Harrison is a rare jewel in the heart of the Toronto music scene. I can’t amp him up enough… just go explore his catalogue (and be sure to catch him live soon!). We reached him by phone on his porch in the Beaches and spoke about his great music taste, architecture, and overcoming performance anxiety.
AMBY: Where are you right now?
H: In the east end, on a porch, with a big field in front of me… and I’m smoking a cigarette, and drinking coffee.
AMBY: That’s so nice!
H: I love cigarettes. If they were food I would probably eat that.
AMBY: How long have you lived in the east end?
H: I’ve lived in the east end all of my life. I grew up in the lower Beaches area, and then I moved up to the upper Beaches area about five years ago.
AMBY: Do you remember when you started making music seriously?
H: Seventeen, I guess. I started making music I was about sixteen – but didn’t tell anyone then.
AMBY: Before that was it something you ever dreamed about doing?
H: Not at all, actually. I didn’t grow up being like, “I wanna be a musician!” It was just something that happened.
AMBY: The classic rock and roll story of you just “fell into it.”
H: Yea, I wanted to be a professional skateboarder or something. At one point I wanted to be an architect, too, but my math skills are just so, so bad that I don’t think that that could have ever happened.
AMBY: I feel you [laughs].
H: I also didn’t want to intern until I was like, 40… so I was like, “You know what? No that’s not gonna…” [laughs]
AMBY: Well, you can still do the George Costanza thing where your alter ego can be an architect.
H: [laughs] Exactly, yea! I just saw that episode like a week ago, actually.
AMBY: So skateboarding. Did you injure yourself, and that deterred you from trying to turn pro?
H: When I was in grade seven and eight, there was a guy named Zach, and he was just so good at skateboarding. I don’t think I was ever bad at skateboarding, but I was like, “This just won’t happen. I am not good enough at this!”
AMBY: Aw so he was so good that he discouraged you from pursuing it?
H: It was discouraging, but not in a bad way. It’s not like I went home and cried, but I just though, “Maybe I’ll try something else.” I think I sort of drifted through high school… not really caring very much about what I wanted to do. I didn’t have a “plan,” really, in high school. I just enjoyed hanging out with my friends.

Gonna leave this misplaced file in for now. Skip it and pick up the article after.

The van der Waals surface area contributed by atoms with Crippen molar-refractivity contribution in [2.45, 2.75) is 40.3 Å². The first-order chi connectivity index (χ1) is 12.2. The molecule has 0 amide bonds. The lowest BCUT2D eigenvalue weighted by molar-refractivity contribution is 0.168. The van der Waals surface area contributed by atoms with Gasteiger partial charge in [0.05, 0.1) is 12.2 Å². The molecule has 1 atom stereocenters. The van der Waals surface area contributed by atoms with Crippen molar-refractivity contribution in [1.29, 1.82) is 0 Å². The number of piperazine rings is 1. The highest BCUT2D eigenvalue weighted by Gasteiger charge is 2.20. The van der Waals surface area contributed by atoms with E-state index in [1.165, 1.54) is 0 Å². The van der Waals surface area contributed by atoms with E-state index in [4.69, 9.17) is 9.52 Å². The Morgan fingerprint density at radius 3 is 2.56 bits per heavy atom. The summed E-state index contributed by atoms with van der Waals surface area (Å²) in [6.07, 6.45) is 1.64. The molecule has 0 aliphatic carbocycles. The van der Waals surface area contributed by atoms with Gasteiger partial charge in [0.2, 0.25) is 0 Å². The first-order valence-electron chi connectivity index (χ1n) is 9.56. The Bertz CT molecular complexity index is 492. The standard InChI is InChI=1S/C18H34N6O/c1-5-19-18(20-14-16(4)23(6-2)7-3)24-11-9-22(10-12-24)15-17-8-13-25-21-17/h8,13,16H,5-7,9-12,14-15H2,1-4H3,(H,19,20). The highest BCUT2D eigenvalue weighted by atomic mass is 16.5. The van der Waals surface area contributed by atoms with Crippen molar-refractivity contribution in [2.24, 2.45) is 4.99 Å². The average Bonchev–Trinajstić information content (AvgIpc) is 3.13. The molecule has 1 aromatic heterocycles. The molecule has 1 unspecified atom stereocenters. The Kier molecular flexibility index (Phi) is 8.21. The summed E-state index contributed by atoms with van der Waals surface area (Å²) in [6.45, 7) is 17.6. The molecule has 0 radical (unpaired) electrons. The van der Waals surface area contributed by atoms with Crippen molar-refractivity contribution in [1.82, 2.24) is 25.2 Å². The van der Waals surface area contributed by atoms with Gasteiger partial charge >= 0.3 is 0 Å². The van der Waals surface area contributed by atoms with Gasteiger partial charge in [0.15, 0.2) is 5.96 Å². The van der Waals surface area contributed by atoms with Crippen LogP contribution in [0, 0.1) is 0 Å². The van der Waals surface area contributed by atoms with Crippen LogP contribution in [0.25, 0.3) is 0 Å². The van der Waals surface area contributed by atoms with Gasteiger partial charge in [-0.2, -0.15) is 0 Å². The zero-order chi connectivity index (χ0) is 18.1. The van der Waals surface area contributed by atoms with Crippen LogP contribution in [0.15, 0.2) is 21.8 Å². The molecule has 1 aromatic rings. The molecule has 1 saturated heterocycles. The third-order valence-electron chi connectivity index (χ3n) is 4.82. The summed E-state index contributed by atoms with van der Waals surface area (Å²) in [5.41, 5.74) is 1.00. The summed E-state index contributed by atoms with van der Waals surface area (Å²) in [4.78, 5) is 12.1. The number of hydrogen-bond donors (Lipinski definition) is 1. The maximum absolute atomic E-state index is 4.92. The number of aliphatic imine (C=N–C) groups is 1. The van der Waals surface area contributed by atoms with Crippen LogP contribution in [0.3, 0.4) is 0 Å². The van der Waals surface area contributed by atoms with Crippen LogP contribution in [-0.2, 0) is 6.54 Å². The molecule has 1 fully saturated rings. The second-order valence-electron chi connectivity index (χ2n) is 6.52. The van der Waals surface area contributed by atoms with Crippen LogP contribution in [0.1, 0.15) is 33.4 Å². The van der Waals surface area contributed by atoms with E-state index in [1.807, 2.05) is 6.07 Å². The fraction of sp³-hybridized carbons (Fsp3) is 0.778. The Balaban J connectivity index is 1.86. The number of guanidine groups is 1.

AMBY: Have you ever run into that with someone in music? Someone that you thought was just “too good,” that before it inspires you, it makes you feel really discouraged?
H: The best thing about music is that, it was totally accepted that all of these different people were better than me. But that’s okay. As long as I like my own music, it just makes me want to do better and that’s all.
H: So with music it’s different. With skateboarding it was like, “No, fuck this.” [laughs].
AMBY: Is there a moment when you know you have something good in a song? Or do you feel like you have to get the opinion from someone’s ears that you trust?
H: No, I think I know when I’ve made a song that is good. When you have something on a loop that you listen to hundreds of times, and you still like the song you’re making, then that’s when I know it’s good. But if I get bored with it really quickly, I let it go.
AMBY: Do you believe in waiting for inspiration to come? Or do you personally need to put the time in, and then inspiration comes from there?
H: That’s a good question, because sometimes… there are times where I think, “Okay I need to wait it out…” and then there’re other times where you sort of find your own inspiration. And I feel like I’ve found a few ways to find inspiration quickly now.
AMBY: Can you share what they are?
H: Going for walks, of course… and listening to other music, too. But it’s mostly going for walks. And if I ever get the chance to be in a place that’s very nature-based like near ravines or waterfalls or things like that… that makes me feel very inspired to make music. I also really enjoy watching documentaries on music, because it makes me really inspired to make music and want to do better.
AMBY: That’s awesome. Do you have any advice for young producers or artists right now starting out?
H: I answer that question a lot and usually say the same thing. Watch YouTube videos. People say, “No I need to go pay four hundred dollars to find a teacher,” when there’s so much information on the Internet. You can just teach yourself anything. Another thing would be to take a day to learn a software – and of course it’s longer than a day – but take a day to learn the ropes. And learn as may instruments as you can, especially if you’re a producer, because you want to know how everything works.